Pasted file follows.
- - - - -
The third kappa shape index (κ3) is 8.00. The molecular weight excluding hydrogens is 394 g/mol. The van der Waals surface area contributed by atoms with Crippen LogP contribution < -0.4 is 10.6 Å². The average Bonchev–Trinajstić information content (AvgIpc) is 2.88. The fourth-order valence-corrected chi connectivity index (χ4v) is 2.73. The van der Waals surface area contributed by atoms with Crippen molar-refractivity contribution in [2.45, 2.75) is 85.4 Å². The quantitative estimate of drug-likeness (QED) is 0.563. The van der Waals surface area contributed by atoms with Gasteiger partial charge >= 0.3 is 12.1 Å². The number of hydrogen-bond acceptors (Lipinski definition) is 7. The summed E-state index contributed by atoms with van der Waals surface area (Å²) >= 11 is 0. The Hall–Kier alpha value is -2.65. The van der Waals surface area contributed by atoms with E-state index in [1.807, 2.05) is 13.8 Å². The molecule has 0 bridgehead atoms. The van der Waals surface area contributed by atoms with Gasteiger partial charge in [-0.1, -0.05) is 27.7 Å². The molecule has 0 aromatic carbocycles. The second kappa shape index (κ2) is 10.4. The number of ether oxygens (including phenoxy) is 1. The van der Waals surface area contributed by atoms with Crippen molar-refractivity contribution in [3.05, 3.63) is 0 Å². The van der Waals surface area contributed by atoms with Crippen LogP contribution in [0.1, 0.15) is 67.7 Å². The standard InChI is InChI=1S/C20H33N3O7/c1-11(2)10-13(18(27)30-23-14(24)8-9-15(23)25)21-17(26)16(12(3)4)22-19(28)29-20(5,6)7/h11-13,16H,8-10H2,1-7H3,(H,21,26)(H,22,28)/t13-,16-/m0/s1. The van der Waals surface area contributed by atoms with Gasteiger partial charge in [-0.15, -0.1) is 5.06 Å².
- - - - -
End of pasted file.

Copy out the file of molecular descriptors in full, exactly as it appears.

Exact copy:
The third kappa shape index (κ3) is 8.00. The molecular weight excluding hydrogens is 394 g/mol. The van der Waals surface area contributed by atoms with Crippen LogP contribution < -0.4 is 10.6 Å². The average Bonchev–Trinajstić information content (AvgIpc) is 2.88. The fourth-order valence-corrected chi connectivity index (χ4v) is 2.73. The van der Waals surface area contributed by atoms with Crippen molar-refractivity contribution in [2.45, 2.75) is 85.4 Å². The quantitative estimate of drug-likeness (QED) is 0.563. The van der Waals surface area contributed by atoms with Gasteiger partial charge >= 0.3 is 12.1 Å². The number of hydrogen-bond acceptors (Lipinski definition) is 7. The summed E-state index contributed by atoms with van der Waals surface area (Å²) >= 11 is 0. The Hall–Kier alpha value is -2.65. The van der Waals surface area contributed by atoms with E-state index in [1.807, 2.05) is 13.8 Å². The molecule has 0 bridgehead atoms. The van der Waals surface area contributed by atoms with Gasteiger partial charge in [-0.1, -0.05) is 27.7 Å². The molecule has 0 aromatic carbocycles. The second kappa shape index (κ2) is 10.4. The number of ether oxygens (including phenoxy) is 1. The van der Waals surface area contributed by atoms with Crippen molar-refractivity contribution in [3.05, 3.63) is 0 Å². The van der Waals surface area contributed by atoms with Crippen LogP contribution in [0.1, 0.15) is 67.7 Å². The standard InChI is InChI=1S/C20H33N3O7/c1-11(2)10-13(18(27)30-23-14(24)8-9-15(23)25)21-17(26)16(12(3)4)22-19(28)29-20(5,6)7/h11-13,16H,8-10H2,1-7H3,(H,21,26)(H,22,28)/t13-,16-/m0/s1. The van der Waals surface area contributed by atoms with Gasteiger partial charge in [-0.15, -0.1) is 5.06 Å².